I have a great deal of admiration for the Gurkhas, as well as many happy memories of them. I went to school with several Gurkha children when I lived in Hong Kong during the 1960′s and 1970′s – they were my close friends in the playground as well as out of school. I was also lucky enough to be invited to their homes for superb Nepalese food, of which one dish was this delicious Chicken Cardamom.
This is the way Chicken Cardamom is traditionally cooked, it is not difficult to make and does not take very long either. Cooking it to this recipe will produce a totally authentic dish that will appeal to a wide range of palates and makes a change from the usual Indian style curries. Serve this curry with rice, a selection of “sambals” and naan bread for a superb Nepalese feast.
This is not a fire breathing curry; it is warm, creamy and subtle with the musky, aromatic undertones of the cardamom. The fennel seeds also add a “cooling” feel to the curry and aid digestion. My preference is a long glass of chilled beer or lager to accompany this meal, but you can also offer a jug of water with lemon slices and ice cubes for those thirsty diners who don’t “do” alcohol. This recipe will make enough for eight good sized portions; however, you can cut the quantities back by half for a normal family meal - but keep the cooking times the same - and if you do scale down the quantities just keep an eye on the dish that it does not burn and keep topping up the liquid if necessary.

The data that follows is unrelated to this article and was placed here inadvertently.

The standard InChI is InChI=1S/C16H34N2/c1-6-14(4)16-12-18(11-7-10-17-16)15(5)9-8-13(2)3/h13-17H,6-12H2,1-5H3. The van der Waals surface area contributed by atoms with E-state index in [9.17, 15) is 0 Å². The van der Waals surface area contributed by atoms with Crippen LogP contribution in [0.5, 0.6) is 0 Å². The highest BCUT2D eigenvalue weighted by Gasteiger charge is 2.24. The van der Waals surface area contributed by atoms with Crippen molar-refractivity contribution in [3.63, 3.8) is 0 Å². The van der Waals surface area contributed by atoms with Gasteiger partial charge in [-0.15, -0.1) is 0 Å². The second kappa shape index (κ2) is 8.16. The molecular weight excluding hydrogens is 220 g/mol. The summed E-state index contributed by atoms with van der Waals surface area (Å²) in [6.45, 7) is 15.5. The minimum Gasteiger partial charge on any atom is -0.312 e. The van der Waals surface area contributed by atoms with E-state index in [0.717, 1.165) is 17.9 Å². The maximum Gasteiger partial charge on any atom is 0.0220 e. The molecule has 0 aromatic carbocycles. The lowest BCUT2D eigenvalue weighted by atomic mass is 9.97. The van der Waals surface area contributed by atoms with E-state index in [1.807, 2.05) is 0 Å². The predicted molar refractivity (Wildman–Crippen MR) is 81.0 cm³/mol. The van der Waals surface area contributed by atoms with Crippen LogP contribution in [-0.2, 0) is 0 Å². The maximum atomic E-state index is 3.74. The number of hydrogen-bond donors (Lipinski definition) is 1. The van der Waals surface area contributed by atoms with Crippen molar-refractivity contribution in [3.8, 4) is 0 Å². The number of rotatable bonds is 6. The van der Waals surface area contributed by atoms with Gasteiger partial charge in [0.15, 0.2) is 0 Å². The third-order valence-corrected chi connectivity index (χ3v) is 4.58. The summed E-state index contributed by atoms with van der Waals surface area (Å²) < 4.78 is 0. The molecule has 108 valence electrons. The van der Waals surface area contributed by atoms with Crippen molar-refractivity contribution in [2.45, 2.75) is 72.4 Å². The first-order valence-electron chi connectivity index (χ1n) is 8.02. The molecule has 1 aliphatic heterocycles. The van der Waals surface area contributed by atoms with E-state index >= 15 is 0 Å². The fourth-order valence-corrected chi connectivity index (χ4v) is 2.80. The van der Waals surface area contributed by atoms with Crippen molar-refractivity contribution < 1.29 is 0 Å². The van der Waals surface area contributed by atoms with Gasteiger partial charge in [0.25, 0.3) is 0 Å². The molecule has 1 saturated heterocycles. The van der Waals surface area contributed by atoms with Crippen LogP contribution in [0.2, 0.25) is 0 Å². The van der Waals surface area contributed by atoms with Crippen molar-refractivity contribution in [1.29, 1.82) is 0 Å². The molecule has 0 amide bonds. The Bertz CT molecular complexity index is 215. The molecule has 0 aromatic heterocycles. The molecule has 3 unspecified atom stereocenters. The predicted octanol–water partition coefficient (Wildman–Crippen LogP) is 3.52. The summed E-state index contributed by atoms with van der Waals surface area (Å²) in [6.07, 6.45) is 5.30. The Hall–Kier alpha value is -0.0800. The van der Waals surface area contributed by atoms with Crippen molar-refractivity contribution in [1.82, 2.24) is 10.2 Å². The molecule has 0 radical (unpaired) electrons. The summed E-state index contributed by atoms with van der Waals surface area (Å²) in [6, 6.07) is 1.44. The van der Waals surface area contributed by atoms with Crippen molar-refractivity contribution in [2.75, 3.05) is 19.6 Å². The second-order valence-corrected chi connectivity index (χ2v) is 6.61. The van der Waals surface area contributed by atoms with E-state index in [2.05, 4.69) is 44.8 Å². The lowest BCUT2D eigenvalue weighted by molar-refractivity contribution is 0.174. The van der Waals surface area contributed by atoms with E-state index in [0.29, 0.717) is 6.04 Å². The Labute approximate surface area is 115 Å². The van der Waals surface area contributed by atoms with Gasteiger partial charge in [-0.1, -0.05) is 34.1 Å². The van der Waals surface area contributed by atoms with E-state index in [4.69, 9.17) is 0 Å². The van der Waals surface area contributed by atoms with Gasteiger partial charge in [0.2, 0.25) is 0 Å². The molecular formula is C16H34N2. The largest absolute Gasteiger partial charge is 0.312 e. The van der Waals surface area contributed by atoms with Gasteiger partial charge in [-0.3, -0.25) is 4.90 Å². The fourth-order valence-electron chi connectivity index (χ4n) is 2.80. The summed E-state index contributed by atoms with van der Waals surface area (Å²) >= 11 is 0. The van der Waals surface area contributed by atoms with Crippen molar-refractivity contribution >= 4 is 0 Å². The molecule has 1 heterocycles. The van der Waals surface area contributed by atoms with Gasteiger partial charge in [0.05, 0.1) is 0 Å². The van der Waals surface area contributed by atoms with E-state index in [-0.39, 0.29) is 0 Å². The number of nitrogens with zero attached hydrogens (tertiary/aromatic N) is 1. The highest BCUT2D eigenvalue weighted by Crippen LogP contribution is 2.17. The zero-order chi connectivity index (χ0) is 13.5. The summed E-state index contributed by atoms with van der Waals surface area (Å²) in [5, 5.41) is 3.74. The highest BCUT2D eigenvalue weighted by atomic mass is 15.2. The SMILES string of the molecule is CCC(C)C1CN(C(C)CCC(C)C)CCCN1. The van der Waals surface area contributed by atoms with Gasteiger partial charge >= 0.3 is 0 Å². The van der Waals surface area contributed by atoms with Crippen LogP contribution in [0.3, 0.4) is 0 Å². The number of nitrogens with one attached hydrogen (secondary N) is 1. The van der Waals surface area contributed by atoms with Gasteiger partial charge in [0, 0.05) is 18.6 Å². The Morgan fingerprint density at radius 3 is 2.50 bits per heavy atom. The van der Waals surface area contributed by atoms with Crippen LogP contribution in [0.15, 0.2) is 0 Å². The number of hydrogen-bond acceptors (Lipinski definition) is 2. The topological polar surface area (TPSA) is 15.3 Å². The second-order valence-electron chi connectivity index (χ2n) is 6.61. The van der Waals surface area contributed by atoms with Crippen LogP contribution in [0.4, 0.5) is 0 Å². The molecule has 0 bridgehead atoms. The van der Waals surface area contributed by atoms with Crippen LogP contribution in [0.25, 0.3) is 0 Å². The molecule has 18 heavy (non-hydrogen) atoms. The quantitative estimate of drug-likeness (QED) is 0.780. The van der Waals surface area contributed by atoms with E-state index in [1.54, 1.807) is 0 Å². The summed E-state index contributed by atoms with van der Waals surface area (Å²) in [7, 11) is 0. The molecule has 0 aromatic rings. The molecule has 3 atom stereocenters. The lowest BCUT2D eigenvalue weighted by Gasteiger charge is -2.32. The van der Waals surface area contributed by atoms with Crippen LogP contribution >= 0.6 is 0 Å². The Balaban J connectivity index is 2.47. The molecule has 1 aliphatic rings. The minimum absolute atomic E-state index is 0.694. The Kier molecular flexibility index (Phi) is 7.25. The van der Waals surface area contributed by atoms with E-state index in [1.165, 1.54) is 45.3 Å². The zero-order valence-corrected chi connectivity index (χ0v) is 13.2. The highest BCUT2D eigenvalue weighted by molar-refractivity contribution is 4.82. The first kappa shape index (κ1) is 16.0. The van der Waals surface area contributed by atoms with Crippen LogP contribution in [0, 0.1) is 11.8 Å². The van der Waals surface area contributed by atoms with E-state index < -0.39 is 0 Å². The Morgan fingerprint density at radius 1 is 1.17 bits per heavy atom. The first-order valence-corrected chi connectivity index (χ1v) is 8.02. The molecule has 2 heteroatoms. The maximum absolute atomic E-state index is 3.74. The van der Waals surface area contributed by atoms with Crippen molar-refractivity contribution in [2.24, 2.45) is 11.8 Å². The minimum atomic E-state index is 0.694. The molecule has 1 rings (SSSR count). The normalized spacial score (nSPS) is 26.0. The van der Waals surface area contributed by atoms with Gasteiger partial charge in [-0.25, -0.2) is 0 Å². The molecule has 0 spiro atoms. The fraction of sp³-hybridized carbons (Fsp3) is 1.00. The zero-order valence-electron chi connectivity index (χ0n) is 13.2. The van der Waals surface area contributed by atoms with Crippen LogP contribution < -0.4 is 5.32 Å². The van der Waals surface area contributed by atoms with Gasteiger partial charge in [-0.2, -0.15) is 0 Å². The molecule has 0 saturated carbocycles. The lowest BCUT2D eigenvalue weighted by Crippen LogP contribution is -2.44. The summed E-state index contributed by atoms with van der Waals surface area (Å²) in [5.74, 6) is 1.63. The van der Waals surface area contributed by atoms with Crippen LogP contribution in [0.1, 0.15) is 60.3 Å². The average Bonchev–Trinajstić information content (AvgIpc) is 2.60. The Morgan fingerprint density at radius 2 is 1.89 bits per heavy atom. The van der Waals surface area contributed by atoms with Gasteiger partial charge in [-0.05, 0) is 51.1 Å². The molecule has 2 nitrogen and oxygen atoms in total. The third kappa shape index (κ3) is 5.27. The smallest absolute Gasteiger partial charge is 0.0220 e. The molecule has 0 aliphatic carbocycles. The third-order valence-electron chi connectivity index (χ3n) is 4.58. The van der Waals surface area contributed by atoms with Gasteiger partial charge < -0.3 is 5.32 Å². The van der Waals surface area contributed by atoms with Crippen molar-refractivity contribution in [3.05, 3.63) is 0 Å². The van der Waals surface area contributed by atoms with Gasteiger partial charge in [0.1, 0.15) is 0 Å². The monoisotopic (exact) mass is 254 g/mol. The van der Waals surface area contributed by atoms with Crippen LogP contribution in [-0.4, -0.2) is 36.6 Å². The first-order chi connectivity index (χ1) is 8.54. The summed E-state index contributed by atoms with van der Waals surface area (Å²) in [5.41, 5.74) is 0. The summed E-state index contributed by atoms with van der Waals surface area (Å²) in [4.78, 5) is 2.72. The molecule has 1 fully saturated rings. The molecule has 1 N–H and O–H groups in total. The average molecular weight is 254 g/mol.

Historical Note: The Gurkhas, who take their name from the 8th century Hindu warrior-saint Guru Gorakhnath, are mainly known to us in the UK as soldiers that have loyally served in the British Army for many years. They come from the Himalayas in Nepal and are feared all over the world as true warriors and extremely well disciplined soldiers. The first Gurkhas were fighting men from the mountain kingdom of Nepal — Rai, Magar, Limbu, Gurung and Sunwar tribesmen, their loyalty to Great Britain over the years is exemplary and extremely humbling.
I hope you enjoy this curry as much as I have done over the years; do try to make a curry this week to celebrate National Curry Week, which is between the 7th and 13th of October this year, or why not treat yourself to a take away if you don’t have time to make one, although it doesn’t take that long to make this recipe … I found this recipe on the Hidden England website several years ago and I have enjoyed it many times since discovering it, although I have tweaked it many times, so it is very different from the original recipe now. It is the most authentic recipe I have found to date, short of travelling to Nepal or enjoying a curry as cooked by my Gurkha friends’ mums!
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